Over the centuries, there were many alternate governors and administrators of the Belgrade fortress, Bulgarians, Byzantines and the Hungarians, but in the 12th century it once again falls into the hands of the Byzantine Empire. In 1112 the Hungarians manage to briefly take over, however, due to their own inability to defend the city, they demolished the fortress and the material which was used to build it was send to Zemun city and used for building it. During the reign of Manojlo Komnin in the period from 1143. until 1180 the Byzantines occupied Zemun, and the stone that was brought to Zemun was sent back and used to reconstruct the Belgrade fortress, as well as building the deltoid castle in the dimensions of around 135m with 60m.
The consequences of numerous upheavals were changing the rulers of the Belgrade Fortress and the city, during the time between 1183. to 1355. In 1183. The Magyars conquered the fortress again and ruled it until the beginning of the 15th century, with a small break in 1284 when the King of Srem Dragutin managed the castle, after what his brother Milutin followed his steps. The Hungarians took over again in 1319. During the reign of Milutin he expands the Belgrade fortress fortification to Sava river.
Belgrade Fortress at the time of Despot Stefan Lazarevic
In 1403, the Serbian despot Stefan Lazarevic made a vassal contract with the Hungarian king Sigismund and the Serbian despot regained Belgrade and some other areas. The fortress that was destroyed by the Ottomans in 1397 was reconstructed and rebuilt, and in 1405 it became the capital of Serbia.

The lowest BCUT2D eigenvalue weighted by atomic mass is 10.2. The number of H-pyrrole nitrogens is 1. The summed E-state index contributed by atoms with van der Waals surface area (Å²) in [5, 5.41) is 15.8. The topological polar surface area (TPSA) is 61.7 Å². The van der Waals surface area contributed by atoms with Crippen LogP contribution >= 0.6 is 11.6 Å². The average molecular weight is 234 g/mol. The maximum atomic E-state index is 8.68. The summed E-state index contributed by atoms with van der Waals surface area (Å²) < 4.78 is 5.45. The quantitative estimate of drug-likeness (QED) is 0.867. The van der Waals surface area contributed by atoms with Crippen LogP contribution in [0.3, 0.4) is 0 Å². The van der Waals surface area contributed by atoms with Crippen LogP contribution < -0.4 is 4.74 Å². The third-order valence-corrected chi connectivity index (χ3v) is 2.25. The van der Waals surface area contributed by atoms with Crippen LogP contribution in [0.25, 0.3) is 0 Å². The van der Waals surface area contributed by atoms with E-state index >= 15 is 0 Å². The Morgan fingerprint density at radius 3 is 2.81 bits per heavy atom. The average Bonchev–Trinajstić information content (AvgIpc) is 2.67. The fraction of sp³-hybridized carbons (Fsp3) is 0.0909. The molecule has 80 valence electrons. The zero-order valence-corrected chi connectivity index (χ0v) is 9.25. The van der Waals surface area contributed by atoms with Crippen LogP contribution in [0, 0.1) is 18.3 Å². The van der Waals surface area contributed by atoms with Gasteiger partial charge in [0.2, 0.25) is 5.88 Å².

The Upper town was rebuilt and expanded in a system of double walls, while on the land side a deep channel was dug. Despot Stefan Lazarevic build a fortified castle on the land of Manojlov castle, where the Tower Nebojsa, donjon, is today, after what he expanded the pier to accommodate larger warships.
After the death of the despot Stefan Belgrade once again became the property of Hungarians who further strengthened and fortified it because of the frequent Ottoman siege attacks.
The artillery fort
In 1688, the Austrians took over the Belgrade fortress and begin reconstruction of the medieval fortress to an artillery fort. In 1696. this reconstruction ends under Andrej Kornar and the Ottomans, which in the meantime regained the city. However, during the bombing the fort and its gunpowder warehouse were hit by a during the bombardment, causing a large explosion that destroyed almost the entirety of the Despots city.
In 1717 the Austrians occupied Belgrade and from 1723 to 1736. they repair and further develop the fortress. In 1739, the fortress was returned to the Ottomans without a fight by signing the Treaty of Belgrade, after what the Austrians were forced to tear down the newly built walls.
But in 1789 the Belgrade fortress once again falls into the hands of the Austrians until 1791. When it was yet again given over the Ottomans under the provisions of the peace treaty of Sistova.
In 1807 Karadjordje and the Serbian rebels conquered the fortress and it remained under their rule until the end of the first Serbian uprising in 1813.
After the Ottomans leaving Serbia the keys of the Belgrade fortress were given to Mihajlo Obrenović in a symbolic gesture on 19th of April in 1867.
A little later the fortress as stripped of its military character and it becomes a part of the whole of the Kalemegdan.
During the bombing of World War almost all the buildings inside the fortress were destroyed, and the walls were heavily damaged.
During World War II the fortress was the center of the German occupying forces, up until the 20th of October, in 1944. When the liberation of Belgrade happened and the JNA troops moved in. After the fortress was put under the protection of the state the troops were were forced to leave the Belgrade fortress.